All liquids flow through a slotted conveyer belt down into three separate settling tanks that, as they fill, spill into one another, removing sediment from the urine as it settles in each tank.


Once the liquid waste has reached the third settling tank, it is then pumped into a series of three holding tanks. In these holding tanks the liquid waste is at first stored, then disinfected electrochemically, and then pumped into a third and final holding tank. This last holding tank is the reserve that is pumped into the upper flush tank to be used safely as flush water for the next person.


It doesn’t have to stop there either. Depending on the system configuration that is built, once treated, the liquid waste can also be diverted into spigots for individual washing/hygiene purposes (though it shouldn’t be considered for drinking), flush water for urinals external to the unit, or even watering plants!

On the disinfection process.

The liquid waste processing module found in our system uses electrodes to convert the natural salts found in urine into oxidants such as chlorine. The electrochemically generated oxidants disinfect the liquid by destroying the pathogens that come from mixing with the solid waste. The electrochemical process also breaks down the organics in the liquid as demonstrated in this video by the change in color during processing, using a green food coloring dye in a simulated urine solution.

Waste nothing. Reuse Everything.

By design, RTI’s toilet is configured with the aim of harnessing the latent energy found in liquid (and solid) human waste. It not only treats the waste, taking it out of our water supply, but it also gives it new life to be used again. This is particularly useful in areas of the world where water shortages are an issue. Or impoverished areas, where people don’t have access to proper plumbing or sewer systems.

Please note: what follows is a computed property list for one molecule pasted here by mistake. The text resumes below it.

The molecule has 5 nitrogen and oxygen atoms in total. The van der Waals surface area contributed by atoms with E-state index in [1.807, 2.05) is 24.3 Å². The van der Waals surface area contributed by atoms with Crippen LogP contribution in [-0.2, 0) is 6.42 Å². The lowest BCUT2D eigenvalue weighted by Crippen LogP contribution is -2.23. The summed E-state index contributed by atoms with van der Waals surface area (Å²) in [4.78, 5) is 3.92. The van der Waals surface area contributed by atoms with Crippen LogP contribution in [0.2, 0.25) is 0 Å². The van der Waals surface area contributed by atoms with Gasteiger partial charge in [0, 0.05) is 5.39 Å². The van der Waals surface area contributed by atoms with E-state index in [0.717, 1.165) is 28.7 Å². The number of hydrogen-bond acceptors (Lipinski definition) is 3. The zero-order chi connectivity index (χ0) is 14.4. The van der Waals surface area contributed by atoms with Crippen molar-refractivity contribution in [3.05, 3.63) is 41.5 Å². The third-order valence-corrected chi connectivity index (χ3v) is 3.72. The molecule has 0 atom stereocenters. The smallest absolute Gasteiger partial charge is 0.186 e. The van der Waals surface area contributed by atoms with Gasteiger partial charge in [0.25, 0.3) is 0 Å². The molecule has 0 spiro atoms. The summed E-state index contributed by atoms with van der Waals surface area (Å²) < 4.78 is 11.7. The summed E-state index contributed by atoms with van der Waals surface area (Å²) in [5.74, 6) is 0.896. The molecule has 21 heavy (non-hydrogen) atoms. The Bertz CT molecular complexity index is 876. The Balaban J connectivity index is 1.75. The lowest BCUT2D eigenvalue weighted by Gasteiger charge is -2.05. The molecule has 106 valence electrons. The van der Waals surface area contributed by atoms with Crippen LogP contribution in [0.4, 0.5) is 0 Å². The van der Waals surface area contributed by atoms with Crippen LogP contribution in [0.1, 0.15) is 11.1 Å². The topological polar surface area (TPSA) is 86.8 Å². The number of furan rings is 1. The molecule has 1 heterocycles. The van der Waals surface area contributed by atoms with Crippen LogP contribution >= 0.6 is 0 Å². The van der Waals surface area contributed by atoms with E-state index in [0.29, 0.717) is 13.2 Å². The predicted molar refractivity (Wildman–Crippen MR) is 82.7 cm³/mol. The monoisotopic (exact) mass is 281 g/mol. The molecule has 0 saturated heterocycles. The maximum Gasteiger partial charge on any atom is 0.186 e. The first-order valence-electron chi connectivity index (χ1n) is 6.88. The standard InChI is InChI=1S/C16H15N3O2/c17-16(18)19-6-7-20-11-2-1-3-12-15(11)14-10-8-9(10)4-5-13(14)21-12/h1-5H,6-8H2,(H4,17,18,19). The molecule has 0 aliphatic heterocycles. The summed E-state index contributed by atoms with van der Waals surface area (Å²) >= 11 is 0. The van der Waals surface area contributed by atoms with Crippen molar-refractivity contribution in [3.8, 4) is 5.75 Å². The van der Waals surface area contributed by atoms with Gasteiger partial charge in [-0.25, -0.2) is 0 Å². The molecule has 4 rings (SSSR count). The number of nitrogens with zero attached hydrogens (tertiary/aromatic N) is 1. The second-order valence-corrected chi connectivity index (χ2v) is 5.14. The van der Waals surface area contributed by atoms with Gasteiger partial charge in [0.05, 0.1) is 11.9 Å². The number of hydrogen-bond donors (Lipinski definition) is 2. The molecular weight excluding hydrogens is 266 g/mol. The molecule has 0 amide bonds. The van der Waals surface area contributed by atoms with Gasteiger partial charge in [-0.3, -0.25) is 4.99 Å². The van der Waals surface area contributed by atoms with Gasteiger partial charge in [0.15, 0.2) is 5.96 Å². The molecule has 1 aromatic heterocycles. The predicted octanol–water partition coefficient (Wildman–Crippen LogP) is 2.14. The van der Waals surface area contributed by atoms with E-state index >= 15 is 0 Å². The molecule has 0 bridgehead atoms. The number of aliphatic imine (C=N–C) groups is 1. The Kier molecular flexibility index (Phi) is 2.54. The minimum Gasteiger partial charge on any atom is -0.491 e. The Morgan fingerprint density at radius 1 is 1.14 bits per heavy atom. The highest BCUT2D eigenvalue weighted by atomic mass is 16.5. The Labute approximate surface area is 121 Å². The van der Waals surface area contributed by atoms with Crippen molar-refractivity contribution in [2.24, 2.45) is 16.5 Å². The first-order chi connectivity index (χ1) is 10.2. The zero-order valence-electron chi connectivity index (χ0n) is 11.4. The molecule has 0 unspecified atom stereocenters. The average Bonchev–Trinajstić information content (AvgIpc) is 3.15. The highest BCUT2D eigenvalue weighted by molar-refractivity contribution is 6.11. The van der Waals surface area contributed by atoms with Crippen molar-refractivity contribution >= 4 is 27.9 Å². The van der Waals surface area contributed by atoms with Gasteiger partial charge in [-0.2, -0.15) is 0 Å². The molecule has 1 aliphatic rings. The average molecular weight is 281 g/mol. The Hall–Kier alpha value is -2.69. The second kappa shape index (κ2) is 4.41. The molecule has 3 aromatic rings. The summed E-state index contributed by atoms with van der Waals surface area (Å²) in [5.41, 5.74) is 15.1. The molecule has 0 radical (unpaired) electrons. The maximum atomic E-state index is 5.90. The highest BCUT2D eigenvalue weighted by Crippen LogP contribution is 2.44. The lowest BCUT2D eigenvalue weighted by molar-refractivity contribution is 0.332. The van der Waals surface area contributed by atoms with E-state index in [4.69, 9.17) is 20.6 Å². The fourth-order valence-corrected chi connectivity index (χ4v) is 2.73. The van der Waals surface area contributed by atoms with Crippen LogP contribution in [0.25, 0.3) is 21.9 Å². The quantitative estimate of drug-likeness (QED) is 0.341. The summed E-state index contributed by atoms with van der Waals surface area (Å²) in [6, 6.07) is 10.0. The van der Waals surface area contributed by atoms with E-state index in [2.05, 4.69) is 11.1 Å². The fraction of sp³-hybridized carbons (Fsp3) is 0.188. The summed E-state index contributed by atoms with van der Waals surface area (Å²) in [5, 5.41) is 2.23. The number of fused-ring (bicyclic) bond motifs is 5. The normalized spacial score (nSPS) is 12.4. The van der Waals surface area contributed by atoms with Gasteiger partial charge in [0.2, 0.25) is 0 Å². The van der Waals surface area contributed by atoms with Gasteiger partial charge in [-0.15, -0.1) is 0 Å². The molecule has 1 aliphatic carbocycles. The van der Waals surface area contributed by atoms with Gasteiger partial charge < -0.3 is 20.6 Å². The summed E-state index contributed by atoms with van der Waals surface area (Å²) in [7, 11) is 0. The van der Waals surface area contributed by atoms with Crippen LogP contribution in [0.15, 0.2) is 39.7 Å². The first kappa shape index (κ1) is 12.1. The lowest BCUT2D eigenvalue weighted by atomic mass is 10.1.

Yes, it’s a toilet and stand-alone waste treatment system. But it also has the capacity to be much more.

Wastewater Management- A UN-Water Analytical Brief

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Much in tune with the recent posts on this site, UN-Water has recently published an analytical brief on the handling of wastewater and how ignoring it has potentially hindered our progress with sanitation, and global water quality, as a whole.

“As the timeframe for the Millennium Development Goals (MDG) nears completion, minds are turning to the Post-2015 Development Agenda. This is accompanied by the realization that the focus on drinking-water and sanitation without due attention being paid to the end products of water and sanitation provision (i.e. wastewater) may have exacerbated some of the water quality problems seen globally.”

In short, we need to take care of the whole problem to truly address sanitation and water conservation on our planet.

One issue can’t supersede the other. We must deal with every facet of the problem to address this issue in its entirety.  A sanitation solution that doesn’t deal with it’s waste isn’t a solution at all.

Without a doubt, it’s not an easy issue to address in one fell swoop. There are many societal, cultural, and political barriers we need to get past. But as more time passes, it’s increasingly obvious that it is an opportunity that we can not afford to ignore.

To read the UN-Water brief in its entirety click here.